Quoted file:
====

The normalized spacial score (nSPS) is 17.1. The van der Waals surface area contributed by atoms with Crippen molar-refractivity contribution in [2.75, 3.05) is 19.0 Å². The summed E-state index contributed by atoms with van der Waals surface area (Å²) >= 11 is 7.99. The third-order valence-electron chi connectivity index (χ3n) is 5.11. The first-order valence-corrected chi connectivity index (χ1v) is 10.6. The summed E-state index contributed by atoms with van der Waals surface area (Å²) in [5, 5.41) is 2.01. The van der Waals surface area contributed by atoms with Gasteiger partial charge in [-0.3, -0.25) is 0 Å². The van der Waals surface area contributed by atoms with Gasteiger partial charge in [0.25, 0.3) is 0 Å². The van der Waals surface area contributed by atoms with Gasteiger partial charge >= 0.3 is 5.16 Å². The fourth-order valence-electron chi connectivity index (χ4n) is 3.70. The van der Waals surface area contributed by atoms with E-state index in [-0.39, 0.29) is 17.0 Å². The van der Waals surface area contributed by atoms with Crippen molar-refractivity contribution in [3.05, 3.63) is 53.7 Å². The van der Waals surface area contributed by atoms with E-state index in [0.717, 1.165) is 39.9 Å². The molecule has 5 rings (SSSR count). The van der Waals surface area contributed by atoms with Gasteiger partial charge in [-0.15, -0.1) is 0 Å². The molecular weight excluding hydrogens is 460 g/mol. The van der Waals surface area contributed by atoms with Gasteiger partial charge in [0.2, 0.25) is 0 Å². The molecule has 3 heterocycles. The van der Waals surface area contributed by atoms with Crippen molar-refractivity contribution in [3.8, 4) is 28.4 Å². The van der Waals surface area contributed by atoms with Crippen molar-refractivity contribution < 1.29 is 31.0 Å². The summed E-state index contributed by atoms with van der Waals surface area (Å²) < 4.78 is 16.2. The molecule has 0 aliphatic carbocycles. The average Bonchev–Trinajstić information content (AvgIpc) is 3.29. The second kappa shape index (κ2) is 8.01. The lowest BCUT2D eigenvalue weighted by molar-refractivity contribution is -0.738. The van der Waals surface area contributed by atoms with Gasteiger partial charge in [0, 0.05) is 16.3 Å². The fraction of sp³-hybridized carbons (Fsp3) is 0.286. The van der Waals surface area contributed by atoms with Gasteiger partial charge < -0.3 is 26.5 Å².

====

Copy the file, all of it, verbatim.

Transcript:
The normalized spacial score (nSPS) is 17.1. The van der Waals surface area contributed by atoms with Crippen molar-refractivity contribution in [2.75, 3.05) is 19.0 Å². The summed E-state index contributed by atoms with van der Waals surface area (Å²) >= 11 is 7.99. The third-order valence-electron chi connectivity index (χ3n) is 5.11. The first-order valence-corrected chi connectivity index (χ1v) is 10.6. The summed E-state index contributed by atoms with van der Waals surface area (Å²) in [5, 5.41) is 2.01. The van der Waals surface area contributed by atoms with Gasteiger partial charge in [-0.3, -0.25) is 0 Å². The van der Waals surface area contributed by atoms with Gasteiger partial charge in [0.25, 0.3) is 0 Å². The van der Waals surface area contributed by atoms with Gasteiger partial charge >= 0.3 is 5.16 Å². The fourth-order valence-electron chi connectivity index (χ4n) is 3.70. The van der Waals surface area contributed by atoms with E-state index in [-0.39, 0.29) is 17.0 Å². The van der Waals surface area contributed by atoms with Crippen molar-refractivity contribution in [3.05, 3.63) is 53.7 Å². The van der Waals surface area contributed by atoms with E-state index in [0.717, 1.165) is 39.9 Å². The molecule has 5 rings (SSSR count). The van der Waals surface area contributed by atoms with Gasteiger partial charge in [-0.15, -0.1) is 0 Å². The molecular weight excluding hydrogens is 460 g/mol. The van der Waals surface area contributed by atoms with Gasteiger partial charge in [0.2, 0.25) is 0 Å². The molecule has 3 heterocycles. The van der Waals surface area contributed by atoms with Crippen molar-refractivity contribution in [3.8, 4) is 28.4 Å². The van der Waals surface area contributed by atoms with Crippen molar-refractivity contribution < 1.29 is 31.0 Å². The summed E-state index contributed by atoms with van der Waals surface area (Å²) < 4.78 is 16.2. The molecule has 0 aliphatic carbocycles. The average Bonchev–Trinajstić information content (AvgIpc) is 3.29. The second kappa shape index (κ2) is 8.01. The lowest BCUT2D eigenvalue weighted by molar-refractivity contribution is -0.738. The van der Waals surface area contributed by atoms with Gasteiger partial charge in [0, 0.05) is 16.3 Å². The fraction of sp³-hybridized carbons (Fsp3) is 0.286. The van der Waals surface area contributed by atoms with Gasteiger partial charge < -0.3 is 26.5 Å².